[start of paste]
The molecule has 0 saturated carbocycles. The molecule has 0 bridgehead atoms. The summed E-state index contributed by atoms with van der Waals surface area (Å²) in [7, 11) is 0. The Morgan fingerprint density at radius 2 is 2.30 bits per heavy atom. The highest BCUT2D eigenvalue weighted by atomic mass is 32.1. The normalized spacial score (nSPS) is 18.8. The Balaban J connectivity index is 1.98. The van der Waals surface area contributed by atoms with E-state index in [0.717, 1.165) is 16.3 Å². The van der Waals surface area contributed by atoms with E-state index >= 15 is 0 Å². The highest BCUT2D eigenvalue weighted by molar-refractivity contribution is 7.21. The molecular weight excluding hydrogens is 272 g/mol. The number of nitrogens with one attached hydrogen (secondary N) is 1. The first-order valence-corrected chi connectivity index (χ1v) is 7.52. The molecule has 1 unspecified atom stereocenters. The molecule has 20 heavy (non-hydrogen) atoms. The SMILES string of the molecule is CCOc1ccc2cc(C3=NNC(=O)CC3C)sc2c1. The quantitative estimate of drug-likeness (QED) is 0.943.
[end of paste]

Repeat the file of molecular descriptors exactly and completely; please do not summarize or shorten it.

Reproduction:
The molecule has 0 saturated carbocycles. The molecule has 0 bridgehead atoms. The summed E-state index contributed by atoms with van der Waals surface area (Å²) in [7, 11) is 0. The Morgan fingerprint density at radius 2 is 2.30 bits per heavy atom. The highest BCUT2D eigenvalue weighted by atomic mass is 32.1. The normalized spacial score (nSPS) is 18.8. The Balaban J connectivity index is 1.98. The van der Waals surface area contributed by atoms with E-state index in [0.717, 1.165) is 16.3 Å². The van der Waals surface area contributed by atoms with E-state index >= 15 is 0 Å². The highest BCUT2D eigenvalue weighted by molar-refractivity contribution is 7.21. The molecular weight excluding hydrogens is 272 g/mol. The number of nitrogens with one attached hydrogen (secondary N) is 1. The first-order valence-corrected chi connectivity index (χ1v) is 7.52. The molecule has 1 unspecified atom stereocenters. The molecule has 20 heavy (non-hydrogen) atoms. The SMILES string of the molecule is CCOc1ccc2cc(C3=NNC(=O)CC3C)sc2c1. The quantitative estimate of drug-likeness (QED) is 0.943.